If you’ve been following my last few posts, you know that I’m fascinated by the lack of self-observation in our lives. One thing that fascinates me even more is our tendency to believe what we wish for, although it might contradict our experience or hard data.
I think it fascinates me because I don’t (yet) understand how it works.
When we are overwhelmed, we say to ourselves things like “I’ll sit my ass down during the weekend/evening/whatever and I’ll finish this thing”. I feel this urge too—although I often resist: “But wait, the previous time I had a similar problem it took months to finish”, or “But wait, I’ve already worked for three full days and it doesn’t seem I’ve got halfway there,” or “But wait, when the products are delivered the client virtually always asks for more”.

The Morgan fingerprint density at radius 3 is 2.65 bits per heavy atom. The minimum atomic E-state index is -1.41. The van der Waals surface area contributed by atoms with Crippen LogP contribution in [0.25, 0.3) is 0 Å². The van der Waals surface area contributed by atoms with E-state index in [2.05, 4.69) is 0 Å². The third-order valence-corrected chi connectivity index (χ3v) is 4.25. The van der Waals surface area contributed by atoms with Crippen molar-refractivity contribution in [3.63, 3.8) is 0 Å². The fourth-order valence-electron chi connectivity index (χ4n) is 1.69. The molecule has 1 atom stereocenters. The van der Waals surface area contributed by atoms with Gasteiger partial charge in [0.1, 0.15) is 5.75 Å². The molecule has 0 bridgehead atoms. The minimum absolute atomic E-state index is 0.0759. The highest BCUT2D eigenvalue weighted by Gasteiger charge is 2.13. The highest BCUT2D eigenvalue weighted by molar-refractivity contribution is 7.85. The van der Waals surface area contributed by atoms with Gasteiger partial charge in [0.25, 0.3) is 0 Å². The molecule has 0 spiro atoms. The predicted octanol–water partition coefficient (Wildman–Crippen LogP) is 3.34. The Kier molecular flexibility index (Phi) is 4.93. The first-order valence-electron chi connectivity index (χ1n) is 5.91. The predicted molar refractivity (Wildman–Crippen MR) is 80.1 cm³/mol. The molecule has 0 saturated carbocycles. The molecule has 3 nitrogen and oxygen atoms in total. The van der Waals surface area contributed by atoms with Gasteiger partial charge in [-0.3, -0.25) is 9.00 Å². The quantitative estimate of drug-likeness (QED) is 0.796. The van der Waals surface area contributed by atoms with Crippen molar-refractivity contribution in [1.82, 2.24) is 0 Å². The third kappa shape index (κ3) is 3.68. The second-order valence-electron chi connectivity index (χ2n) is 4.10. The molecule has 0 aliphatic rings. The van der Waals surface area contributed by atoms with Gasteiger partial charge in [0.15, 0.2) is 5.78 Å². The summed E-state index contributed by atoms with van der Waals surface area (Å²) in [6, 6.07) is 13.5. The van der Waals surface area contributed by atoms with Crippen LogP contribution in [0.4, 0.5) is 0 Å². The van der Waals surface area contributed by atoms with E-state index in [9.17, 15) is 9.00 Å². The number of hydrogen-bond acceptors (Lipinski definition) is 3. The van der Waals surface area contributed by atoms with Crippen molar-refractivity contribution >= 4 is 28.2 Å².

When we fail to resist, we run like hamsters in a hamster wheel. When we say “but wait…”, we find better solutions, such as hire a person, fire a person, move money between budgets, abandon a project, take leave, modify a process, switch providers, etc.
Why is our primary urge to sit our ass down and work? Why do we need to resist? Why do we sometimes fail to resist? It looks like we’re wishing for something—for example, wishing we could finish this thing by working overnight—and then we somehow believe in our wish.
Or is it just that when we’re stressed we want to just sit down and work as a way to relieve our stress?
And yet, when the stakes are high, we often don’t behave like that. For example, people generally don’t miss planes, do they? Even those who are often otherwise late.
I find this all the more fascinating because I’ve been working as a software developer for decades, and software development is notorious for late projects. The thing is, if you look at it objectively, I don’t think it’s inherently much harder to make time estimates for software development. Good methods exist, and they consist in systematic self-observation. But I think that we have traditionally been especially affected by the believe-in-what-you-wish-for mentality.